I say “I rightly pass for an atheist” (“je passé à just titre pour une athée”). I say this because I know that in everything I have done so far, let’s say in terms of “deconstruction” and so on, I have given a number of signs of my being a non-believer in God in a certain way, an atheist. And yet, nevertheless, I can’t say myself “I am an atheist,” as a position. I would never say and I think it would sound obscene to say “I am an atheist.” I would not say “I am a believer” either.

Here again, we have the avoidance of an unequivocal positional avowal for atheism from someone who is not “a religious man.” For a long time we have tended to think that if someone, especially a thinker or intellectual, does not have thoughts about God they must be an atheist. Thinkers like Wittgenstein and Derrida are among those in our time who have made a start in reflectively coming to terms with their non-belief in new way: to speak to it and from it otherwise than as an atheist. I am suggesting we see them as cultivating a culture of a-theism.

It will not be denied that there is a genuine interest in religion that effort. However, it seems natural to think that if it is not an atheist position, it must be something that has less interest in religion than atheism proper. Indeed, it seems natural to think that what I am calling a-theism is, in reality, nothing more than an atheism that has lost its anti-religious vigour or a theism that has lost its religious faith, ultimately, then, a part of a wider culture of religious indifference. I will conclude by returning to this thought.


We can obtain a quick and accessible sense of the idea of religious indifference from an essay on the subject by Cheyne (2010). In that essay Cheyne suggests that we need to distinguish two basic forms of “the modern turn away from religion,” “a hard and a soft version” (2010, p. 2): “The hard version is clearly atheism, consisting of explicit disbelief, often accompanied by outright expressions of hostility towards, and even contempt for, religion. The soft version is characterised by an absence of religion as a central concern of life.” However, this is not the end of the story, and Cheyne’s “soft version of atheism” is paralleled by “soft versions of belief” too (2010, p. 3). The imputation of religious indifference thus applies to both sides of the classic atheist/theist divide, identifying a dimension of convergence, from both ends, towards people who are simply “not that interested in religion” at all.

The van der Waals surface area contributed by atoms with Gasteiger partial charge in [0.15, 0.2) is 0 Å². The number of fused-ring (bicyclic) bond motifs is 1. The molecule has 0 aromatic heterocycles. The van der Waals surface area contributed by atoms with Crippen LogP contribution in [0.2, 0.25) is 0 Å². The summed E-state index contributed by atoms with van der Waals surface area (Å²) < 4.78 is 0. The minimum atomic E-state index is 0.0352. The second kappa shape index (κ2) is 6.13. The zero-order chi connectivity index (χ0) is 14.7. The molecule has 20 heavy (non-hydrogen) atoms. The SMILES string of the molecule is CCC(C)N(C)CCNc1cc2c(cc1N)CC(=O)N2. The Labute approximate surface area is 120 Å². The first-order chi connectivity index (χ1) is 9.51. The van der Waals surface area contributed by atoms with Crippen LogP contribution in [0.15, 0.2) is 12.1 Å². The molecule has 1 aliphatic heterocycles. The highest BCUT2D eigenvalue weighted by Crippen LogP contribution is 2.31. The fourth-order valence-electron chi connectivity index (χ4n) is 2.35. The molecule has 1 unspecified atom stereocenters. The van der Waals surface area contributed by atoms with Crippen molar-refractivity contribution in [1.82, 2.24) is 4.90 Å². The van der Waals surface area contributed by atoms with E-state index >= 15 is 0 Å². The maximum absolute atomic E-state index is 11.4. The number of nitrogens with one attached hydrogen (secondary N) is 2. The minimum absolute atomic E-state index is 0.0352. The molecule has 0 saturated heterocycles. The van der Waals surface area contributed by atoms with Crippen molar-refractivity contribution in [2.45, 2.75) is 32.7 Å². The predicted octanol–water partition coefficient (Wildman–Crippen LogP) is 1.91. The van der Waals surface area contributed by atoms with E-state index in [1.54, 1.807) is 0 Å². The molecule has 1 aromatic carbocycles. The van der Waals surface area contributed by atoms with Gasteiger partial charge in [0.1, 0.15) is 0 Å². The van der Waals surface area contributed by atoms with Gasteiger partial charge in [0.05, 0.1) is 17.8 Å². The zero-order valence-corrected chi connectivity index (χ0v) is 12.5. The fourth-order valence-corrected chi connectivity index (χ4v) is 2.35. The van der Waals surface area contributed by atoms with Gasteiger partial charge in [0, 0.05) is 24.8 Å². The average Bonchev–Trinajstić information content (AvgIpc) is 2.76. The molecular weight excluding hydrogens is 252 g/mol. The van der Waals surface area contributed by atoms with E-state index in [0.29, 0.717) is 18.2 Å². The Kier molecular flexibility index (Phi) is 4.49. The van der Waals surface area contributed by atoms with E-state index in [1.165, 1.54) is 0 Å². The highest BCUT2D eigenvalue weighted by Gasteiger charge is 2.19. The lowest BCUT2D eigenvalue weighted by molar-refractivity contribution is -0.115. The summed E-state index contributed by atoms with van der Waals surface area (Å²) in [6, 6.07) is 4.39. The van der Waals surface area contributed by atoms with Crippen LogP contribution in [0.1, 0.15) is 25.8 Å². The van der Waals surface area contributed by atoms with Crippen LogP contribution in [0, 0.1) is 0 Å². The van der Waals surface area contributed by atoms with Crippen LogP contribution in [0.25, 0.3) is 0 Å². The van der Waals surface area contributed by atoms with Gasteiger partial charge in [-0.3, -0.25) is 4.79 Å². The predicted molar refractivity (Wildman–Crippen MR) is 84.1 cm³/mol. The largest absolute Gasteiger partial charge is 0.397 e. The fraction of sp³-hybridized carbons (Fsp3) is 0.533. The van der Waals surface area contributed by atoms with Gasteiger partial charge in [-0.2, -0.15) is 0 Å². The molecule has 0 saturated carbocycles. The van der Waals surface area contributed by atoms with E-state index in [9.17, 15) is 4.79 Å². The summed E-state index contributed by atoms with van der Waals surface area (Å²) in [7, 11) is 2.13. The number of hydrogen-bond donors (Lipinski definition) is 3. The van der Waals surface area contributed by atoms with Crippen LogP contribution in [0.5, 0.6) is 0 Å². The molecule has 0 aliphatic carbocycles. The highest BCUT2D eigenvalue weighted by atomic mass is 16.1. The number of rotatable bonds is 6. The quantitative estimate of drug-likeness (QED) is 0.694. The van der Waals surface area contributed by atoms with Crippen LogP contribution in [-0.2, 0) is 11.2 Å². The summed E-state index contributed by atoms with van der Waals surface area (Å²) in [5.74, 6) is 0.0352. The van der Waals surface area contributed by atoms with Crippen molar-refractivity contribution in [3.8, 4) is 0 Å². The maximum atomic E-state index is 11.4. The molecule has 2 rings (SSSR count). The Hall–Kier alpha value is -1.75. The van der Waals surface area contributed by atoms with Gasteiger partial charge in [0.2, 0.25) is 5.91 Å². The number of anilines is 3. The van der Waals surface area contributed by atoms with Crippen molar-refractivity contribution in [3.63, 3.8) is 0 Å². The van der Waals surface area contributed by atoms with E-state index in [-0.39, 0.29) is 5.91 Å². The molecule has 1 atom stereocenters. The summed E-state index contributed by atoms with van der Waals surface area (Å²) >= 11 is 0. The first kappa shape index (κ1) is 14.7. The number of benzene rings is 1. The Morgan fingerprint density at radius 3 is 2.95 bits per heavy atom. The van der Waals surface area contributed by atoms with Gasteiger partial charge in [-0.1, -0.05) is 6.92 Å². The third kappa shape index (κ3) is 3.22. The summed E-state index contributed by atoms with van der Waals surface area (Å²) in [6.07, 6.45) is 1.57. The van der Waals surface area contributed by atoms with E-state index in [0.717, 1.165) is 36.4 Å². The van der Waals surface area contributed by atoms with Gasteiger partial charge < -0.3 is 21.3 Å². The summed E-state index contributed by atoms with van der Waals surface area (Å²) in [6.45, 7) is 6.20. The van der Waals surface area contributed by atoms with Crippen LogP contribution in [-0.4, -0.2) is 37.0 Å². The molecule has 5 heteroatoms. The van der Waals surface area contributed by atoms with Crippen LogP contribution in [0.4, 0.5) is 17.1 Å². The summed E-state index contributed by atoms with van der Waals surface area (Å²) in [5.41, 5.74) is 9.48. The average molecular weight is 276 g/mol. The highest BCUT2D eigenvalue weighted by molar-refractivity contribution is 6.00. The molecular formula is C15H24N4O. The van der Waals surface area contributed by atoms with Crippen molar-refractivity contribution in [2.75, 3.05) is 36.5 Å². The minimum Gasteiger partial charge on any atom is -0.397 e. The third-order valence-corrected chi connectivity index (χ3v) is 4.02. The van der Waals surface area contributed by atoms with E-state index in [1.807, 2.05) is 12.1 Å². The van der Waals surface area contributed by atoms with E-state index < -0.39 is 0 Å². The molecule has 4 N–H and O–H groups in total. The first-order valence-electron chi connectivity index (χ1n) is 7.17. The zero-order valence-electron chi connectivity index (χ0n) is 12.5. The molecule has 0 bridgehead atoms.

As noted at the start of this discussion, religious theists might perceive this situation as disclosing a growing God-vacuum at the heart of contemporary European societies. But modern atheists too might be inclined to look critically on those who “live without belief”: they lack the back-bone of those with greater “intellectual self-confidence” (Cheyne 2010, p. 2).

If one’s thinking is configured only around a distinction between religious theism and modern atheism, seeing things this way can seem unavoidable. What strikes the religious indifference theorist looking at statistics in which, as we seem to see in European societies, both poles of commitment are (even combined) in the minority, is that there is a “large segment of respondents who seem not to care about the matter one way or the other” (Cheyne 2010, 2). Thinking exclusively in terms of this kind of spectrum is not always inappropriate. For example, if one group of people want to paint the whole town red and another want the opposite, want no red at all, one can well imagine a continuum of attitudes moving from strong preferences at each end towards general indifference or total apathy at the centre. However, if we take the idea of existing in an a-theist condition seriously we will not be inclined to conceive it this way. Of course, as we have seen, anyone who, if asked, says that they do not believe in a God who hears our prayers, does indeed, in some sense, “believe the opposite” of a religious theist. However, if Wittgenstein’s analysis of this relation of “believing the opposite” is accepted, then this is not as straightforward as modern atheists suppose. Is there some way we can tease out something of this crucial nuance among those who are typically called indifferent? Is there a way of seeing them as belonging to a wider culture of a-theism?

In principle this should not be difficult. The feature of modern atheist disbelief that encourages the idea that it does straightforwardly contradict religious belief is that it construes the latter as “reasoning wrongly” about the world and our lives. So the mark of an a-theist variation will be some kind of resistance to this way of construing religious points of view. In other words, we need to show that it is not that they do not care “one way or the other,” but that they are resistant both (in one way) to one way (to religious theism) and (in another way) to another way (to modern atheism’s construal of religious belief).

With this in view we might think of the culture of a-theism in terms not of one but of two related spectrums: the first one concerning the degree of resistance to religious theism, and the second concerning the degree of resistance to making the reasonableness of a religious point of view a question of science. To “pick up” those who live their lives in an a-theist condition, we need to hold both contrasts in view simultaneously. In short, we need to ask people to think not only about standard “questions of God,” but need also to ask them whether they think science “always … sometimes … never” has the last word on the reasonableness of religious beliefs.